When Orlando Dugi was growing up in northern Arizona, he would intently watch his Navajo grandmother doing traditional beadwork.
Before long he picked up the craft, and she’d give him lids from tubs of butter for him to sew beads onto, transforming them into traditional Native hairpieces or necklace medallions. When he didn’t get it quite right, she’d have him start over.
“I’m very visual,” says Dugi. “I can watch someone do something and then copy it, emulate it. I used to dance at powwows a lot to express myself; then I started to express myself through beadwork.”
After he got better at it, he began using beads the size of a grain of sugar, creating exquisitely detailed work.
Avenir extends museum hours to Saturdays
Colorado State University’s Avenir Museum of Design and Merchandising has expanded its visitor hours to include Saturdays.
The museum recently hired a new visitor services and venue coordinator, Heather Gottschalk, who is staffing the museum Tuesday through Saturday, 11 a.m. to 6 p.m.
Gottschalk came to CSU from Vail Resorts after holding positions at the Big Sky Chamber of Commerce in Montana, the Walt Disney Company, and Loveland-based Group Publishing Inc.
The museum is located at 216 E. Lake St. in Fort Collins. For more information on the museum’s offerings, visit avenir.colostate.edu.
Today Dugi is one of the hottest up-and-coming Native apparel designers in the country. His high-end women’s evening wear was included in “Native Fashion Now,” a 2015 traveling exhibition organized by the Peabody Essex Museum in Salem, Massachusetts, that was displayed at the National Museum of the American Indian in New York City and other venues nationwide. An image of his work was the lead promotional artwork for the show.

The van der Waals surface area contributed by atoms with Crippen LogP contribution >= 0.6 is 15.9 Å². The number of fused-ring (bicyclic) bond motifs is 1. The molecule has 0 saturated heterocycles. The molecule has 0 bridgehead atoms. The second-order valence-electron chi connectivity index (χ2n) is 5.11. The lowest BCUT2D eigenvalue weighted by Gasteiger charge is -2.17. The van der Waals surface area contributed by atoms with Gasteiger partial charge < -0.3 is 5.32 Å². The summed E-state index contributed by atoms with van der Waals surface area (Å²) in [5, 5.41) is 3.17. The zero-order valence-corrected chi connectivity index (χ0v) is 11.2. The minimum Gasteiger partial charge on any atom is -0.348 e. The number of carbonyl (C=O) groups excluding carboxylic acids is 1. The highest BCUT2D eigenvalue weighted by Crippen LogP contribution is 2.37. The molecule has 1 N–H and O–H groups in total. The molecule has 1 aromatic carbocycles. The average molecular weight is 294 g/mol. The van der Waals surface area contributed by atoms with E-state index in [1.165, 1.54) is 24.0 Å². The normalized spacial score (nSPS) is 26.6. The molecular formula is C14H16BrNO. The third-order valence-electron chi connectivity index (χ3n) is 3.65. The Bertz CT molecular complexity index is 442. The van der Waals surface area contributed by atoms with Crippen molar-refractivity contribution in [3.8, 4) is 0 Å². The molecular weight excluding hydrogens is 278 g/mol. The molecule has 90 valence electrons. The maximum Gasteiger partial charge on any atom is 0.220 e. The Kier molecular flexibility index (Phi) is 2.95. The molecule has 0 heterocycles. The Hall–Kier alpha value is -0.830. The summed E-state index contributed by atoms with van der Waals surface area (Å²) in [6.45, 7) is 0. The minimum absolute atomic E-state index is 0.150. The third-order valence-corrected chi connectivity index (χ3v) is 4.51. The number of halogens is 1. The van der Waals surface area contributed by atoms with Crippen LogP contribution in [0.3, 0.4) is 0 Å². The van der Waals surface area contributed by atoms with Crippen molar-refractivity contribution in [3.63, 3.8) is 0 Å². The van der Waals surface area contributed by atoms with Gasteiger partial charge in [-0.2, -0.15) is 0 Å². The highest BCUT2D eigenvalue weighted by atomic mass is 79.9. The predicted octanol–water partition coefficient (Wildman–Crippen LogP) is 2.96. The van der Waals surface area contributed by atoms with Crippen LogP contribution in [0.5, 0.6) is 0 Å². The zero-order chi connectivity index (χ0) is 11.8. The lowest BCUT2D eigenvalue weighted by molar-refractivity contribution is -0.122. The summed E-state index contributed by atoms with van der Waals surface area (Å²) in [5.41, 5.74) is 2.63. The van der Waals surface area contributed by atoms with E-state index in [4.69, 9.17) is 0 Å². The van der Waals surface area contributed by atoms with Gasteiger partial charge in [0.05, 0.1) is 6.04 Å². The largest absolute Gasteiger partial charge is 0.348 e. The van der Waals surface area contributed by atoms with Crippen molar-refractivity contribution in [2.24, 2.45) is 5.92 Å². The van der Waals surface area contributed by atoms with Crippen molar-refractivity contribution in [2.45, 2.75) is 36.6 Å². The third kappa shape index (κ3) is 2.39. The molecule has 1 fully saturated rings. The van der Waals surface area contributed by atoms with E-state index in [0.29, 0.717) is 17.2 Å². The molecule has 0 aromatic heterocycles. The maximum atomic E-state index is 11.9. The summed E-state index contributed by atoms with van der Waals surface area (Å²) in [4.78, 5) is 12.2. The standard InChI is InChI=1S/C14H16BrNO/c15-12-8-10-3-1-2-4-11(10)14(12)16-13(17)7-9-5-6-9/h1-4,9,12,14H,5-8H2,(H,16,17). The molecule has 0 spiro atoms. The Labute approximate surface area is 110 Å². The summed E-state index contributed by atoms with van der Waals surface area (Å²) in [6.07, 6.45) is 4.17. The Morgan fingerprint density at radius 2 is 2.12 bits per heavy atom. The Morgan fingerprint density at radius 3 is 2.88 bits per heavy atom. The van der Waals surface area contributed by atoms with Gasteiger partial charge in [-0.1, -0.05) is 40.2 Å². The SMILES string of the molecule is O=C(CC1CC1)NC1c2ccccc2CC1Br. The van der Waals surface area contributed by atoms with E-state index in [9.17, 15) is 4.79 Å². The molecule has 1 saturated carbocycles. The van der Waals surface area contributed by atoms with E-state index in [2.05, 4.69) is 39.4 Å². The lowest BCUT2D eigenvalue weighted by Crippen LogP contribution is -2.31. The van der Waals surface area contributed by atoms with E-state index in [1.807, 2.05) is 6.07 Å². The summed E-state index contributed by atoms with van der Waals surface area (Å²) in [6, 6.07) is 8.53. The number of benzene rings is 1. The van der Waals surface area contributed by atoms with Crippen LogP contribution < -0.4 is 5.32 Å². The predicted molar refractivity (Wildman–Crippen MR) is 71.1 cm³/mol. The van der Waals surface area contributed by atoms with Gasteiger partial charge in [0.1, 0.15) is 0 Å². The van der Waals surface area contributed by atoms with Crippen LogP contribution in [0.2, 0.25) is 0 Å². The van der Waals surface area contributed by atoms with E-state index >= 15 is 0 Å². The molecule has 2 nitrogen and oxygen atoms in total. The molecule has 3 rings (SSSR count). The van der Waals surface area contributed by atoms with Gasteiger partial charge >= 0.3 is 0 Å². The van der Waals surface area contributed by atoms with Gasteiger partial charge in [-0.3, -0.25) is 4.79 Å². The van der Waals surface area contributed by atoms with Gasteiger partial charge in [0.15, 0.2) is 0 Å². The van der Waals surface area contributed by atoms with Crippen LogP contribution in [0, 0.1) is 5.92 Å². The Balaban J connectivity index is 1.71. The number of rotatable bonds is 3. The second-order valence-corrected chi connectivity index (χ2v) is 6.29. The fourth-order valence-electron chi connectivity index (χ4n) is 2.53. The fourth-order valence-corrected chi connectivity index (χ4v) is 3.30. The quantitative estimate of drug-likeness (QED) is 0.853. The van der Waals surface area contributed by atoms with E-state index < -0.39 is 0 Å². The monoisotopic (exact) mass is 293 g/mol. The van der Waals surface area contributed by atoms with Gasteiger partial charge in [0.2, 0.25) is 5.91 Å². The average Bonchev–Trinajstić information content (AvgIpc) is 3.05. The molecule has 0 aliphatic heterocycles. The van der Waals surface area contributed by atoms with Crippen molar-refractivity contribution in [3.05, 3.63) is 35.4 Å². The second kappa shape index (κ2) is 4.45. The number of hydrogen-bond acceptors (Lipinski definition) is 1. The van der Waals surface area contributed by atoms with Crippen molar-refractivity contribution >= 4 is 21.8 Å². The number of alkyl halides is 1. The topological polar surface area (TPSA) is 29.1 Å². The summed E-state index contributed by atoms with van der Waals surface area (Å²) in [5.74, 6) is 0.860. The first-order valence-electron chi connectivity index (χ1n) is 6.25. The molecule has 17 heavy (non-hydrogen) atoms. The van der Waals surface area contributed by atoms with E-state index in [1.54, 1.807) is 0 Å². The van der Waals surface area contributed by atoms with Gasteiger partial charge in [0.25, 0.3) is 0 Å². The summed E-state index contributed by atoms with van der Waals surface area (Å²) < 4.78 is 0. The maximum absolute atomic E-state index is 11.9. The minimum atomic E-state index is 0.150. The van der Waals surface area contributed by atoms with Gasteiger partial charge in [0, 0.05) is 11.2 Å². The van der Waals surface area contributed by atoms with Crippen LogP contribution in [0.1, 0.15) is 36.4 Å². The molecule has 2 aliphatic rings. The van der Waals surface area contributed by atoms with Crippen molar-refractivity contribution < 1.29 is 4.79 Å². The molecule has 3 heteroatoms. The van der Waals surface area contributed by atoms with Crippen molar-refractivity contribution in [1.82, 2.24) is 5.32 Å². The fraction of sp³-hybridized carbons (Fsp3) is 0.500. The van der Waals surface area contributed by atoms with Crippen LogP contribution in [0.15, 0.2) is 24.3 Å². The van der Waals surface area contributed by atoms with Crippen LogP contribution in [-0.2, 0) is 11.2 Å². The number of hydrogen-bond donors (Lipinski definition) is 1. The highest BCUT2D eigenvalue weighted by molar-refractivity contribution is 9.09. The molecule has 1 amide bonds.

Debut solo show
Now Colorado State University is hosting Dugi’s first-ever solo exhibition in the Avenir Museum of Design and Merchandising. The show, “Walking in Beauty: Designs by Orlando Dugi,” opened in early July and runs through the fall semester.
Dugi will visit campus Nov. 7-9 to deliver a lecture about his work, field questions from museum visitors and talk to classes in the Department of Design and Merchandising. On Nov. 8, a ticketed event with Dugi at the museum will raise money toward the purchase of at least one of his dresses for the Avenir’s permanent collection. Guests can register and donate at https://advancing.colostate.edu/EVENTS/ORLANDODUGI.
“I’m honored and really thankful to the Avenir Museum and CSU,” Dugi says. “To be able to talk to the students and share a piece of myself will be really rewarding. I look forward to explaining my inspiration for these pieces. I want people to get the meaning, feeling and emotion of my work.”
That work has evolved from beaded handbags to jewelry to elegant formal dresses. He handcrafts each piece, incorporating traditional Native themes and methods while simultaneously giving them a contemporary, trend-setting feel.
“Some garments have a little more Native flair, and others just have a backstory that no one knows,” he explains. “It doesn’t have to scream, ‘I’m Indian.’”
Dugi says he draws inspiration from his childhood, when he’d watch his parents and grandparents weaving textiles, tanning hides and making their own moccasins, silver jewelry and clothes. Their only tools for the fabric work were scissors, a needle and thread, making measurements using the length of their hands or width of their fingers. As a kid, he’d marvel at the sights of the tribal ceremonies he attended.